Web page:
Data were entered in Microsoft Excel. Statistical analysis was carried out using SPSS V.20 software. Tables and figures were generated using Microsoft Excel and Microsoft Word. Continuous data were represented as mean and SD and categorical data were represented as count (percentage). P value was calculated using Pearson χ2 or likelihood ratio as appropriate and p<0.05 was considered statistically significant.

Results

The number of patients visiting the casualty for trauma were 12615, 7054 and 9941 in the prelockdown, lockdown and unlock phases respectively. Out of this, 464 (3.6%), 173 (2.4%) and 253 (2.3%) suffered from ocular trauma. The lockdown saw a 44% drop in the incidence of patients visiting the casualty for trauma in general, and a 62% drop in patients with ocular trauma. The unlock phase had a drop of 21% in the numbers compared with the prelockdown and a 41% increase compared with the lockdown.

Demographic data

The age and laterality of the trauma was comparable over the prelockdown, lockdown and unlock phases (p>0.05). The mean age of the study participants was 34±14.2 years in the prelockdown phase, 33.1±13 years is the lockdown and 33±12.2 years in the unlock. Males were seen to be affected more by trauma in all three phases. Majority of the patients were from the rural background in all three time periods, but the numbers increased by 26% during the lockdown and returned to the prelockdown ratio during the unlock. The demographic distribution of data is summarised in the table below (table 1).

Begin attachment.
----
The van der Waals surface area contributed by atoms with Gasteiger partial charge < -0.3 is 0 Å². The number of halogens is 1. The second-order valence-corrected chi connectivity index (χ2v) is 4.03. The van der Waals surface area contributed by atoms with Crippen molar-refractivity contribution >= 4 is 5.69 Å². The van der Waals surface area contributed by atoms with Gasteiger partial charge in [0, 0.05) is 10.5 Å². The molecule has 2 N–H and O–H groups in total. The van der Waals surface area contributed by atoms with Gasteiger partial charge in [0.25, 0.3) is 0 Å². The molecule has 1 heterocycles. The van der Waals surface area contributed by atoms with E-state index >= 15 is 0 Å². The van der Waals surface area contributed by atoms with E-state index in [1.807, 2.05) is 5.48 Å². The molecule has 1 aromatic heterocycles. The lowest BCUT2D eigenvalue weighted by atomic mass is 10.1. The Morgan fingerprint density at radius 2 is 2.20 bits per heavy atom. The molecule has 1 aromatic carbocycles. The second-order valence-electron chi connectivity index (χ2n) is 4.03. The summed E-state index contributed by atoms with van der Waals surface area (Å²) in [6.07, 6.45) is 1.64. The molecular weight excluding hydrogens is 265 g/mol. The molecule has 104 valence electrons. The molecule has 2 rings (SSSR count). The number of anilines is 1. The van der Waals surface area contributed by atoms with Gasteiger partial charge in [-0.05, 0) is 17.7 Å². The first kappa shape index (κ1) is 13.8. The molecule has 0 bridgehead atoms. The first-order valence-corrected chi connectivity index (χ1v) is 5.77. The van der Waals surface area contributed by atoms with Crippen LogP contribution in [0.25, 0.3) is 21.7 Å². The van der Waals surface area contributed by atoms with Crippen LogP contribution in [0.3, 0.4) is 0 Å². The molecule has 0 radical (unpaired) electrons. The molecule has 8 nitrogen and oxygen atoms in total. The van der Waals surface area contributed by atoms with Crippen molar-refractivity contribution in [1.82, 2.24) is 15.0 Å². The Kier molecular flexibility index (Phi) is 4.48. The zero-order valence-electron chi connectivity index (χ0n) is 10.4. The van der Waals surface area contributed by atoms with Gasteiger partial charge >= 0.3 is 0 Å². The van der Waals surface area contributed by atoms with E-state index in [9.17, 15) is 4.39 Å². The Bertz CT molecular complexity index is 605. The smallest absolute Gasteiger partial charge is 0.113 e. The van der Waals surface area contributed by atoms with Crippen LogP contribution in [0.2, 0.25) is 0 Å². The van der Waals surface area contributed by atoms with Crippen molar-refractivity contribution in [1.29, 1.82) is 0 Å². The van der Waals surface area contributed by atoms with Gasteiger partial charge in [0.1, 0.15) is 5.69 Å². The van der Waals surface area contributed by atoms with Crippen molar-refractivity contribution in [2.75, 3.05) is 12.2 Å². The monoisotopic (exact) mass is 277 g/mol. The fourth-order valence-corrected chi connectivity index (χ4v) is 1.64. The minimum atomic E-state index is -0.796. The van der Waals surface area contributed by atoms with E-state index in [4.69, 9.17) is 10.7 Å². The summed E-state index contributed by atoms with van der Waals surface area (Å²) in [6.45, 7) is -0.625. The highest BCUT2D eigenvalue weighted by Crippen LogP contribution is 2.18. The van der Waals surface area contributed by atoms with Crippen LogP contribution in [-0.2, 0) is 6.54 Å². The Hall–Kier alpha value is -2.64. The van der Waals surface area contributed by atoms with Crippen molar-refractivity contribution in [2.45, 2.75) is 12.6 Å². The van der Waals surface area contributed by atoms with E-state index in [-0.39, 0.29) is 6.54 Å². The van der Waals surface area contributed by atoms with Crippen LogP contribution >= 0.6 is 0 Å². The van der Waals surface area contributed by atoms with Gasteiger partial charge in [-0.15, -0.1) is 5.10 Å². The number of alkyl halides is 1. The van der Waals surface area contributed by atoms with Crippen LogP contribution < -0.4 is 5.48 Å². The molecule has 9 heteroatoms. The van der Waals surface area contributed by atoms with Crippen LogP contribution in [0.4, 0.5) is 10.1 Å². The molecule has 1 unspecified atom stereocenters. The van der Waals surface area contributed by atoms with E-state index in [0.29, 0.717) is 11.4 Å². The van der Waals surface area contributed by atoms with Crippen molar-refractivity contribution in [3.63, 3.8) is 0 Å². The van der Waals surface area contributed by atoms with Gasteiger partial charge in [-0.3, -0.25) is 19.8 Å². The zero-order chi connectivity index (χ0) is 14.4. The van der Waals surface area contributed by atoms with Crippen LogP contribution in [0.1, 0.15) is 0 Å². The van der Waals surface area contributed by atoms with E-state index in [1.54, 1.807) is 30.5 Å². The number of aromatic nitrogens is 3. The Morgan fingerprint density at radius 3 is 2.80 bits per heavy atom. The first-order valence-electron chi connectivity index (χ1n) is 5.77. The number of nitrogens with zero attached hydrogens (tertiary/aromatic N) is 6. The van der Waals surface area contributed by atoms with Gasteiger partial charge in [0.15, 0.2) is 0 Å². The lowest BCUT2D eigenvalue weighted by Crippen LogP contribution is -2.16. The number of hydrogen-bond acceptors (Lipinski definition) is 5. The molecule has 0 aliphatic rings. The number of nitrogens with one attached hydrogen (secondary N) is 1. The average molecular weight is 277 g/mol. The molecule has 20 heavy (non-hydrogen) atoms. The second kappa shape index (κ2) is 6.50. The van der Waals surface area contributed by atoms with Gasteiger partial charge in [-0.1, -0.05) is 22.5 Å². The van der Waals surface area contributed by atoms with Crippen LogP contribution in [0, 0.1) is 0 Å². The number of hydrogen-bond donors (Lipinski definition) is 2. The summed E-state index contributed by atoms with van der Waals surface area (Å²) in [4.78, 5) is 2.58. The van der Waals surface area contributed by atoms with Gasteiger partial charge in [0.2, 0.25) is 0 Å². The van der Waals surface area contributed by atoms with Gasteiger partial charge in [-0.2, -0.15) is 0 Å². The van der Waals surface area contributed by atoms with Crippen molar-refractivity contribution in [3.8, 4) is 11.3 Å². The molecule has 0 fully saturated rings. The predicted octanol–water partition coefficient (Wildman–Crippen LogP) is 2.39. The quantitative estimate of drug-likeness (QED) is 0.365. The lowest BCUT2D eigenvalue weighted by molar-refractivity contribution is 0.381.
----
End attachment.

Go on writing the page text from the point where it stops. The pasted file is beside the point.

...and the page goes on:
Table 1

Demographic distribution of data

Details of trauma

Assault was the most common mechanism of injury seen in all the three periods (70%, 68% and 69%—prelockdown, lockdown and unlock), followed by road traffic accidents (15.6%, 12.2% and 14.5%—prelockdown, lockdown and unlock). Sexual assaults with eye injuries were seen in all three periods, the maximum being in the lockdown (2%). Chemical injuries by irritants or materials available in the household was seen maximally during the lockdown (2.9%) (figure 1).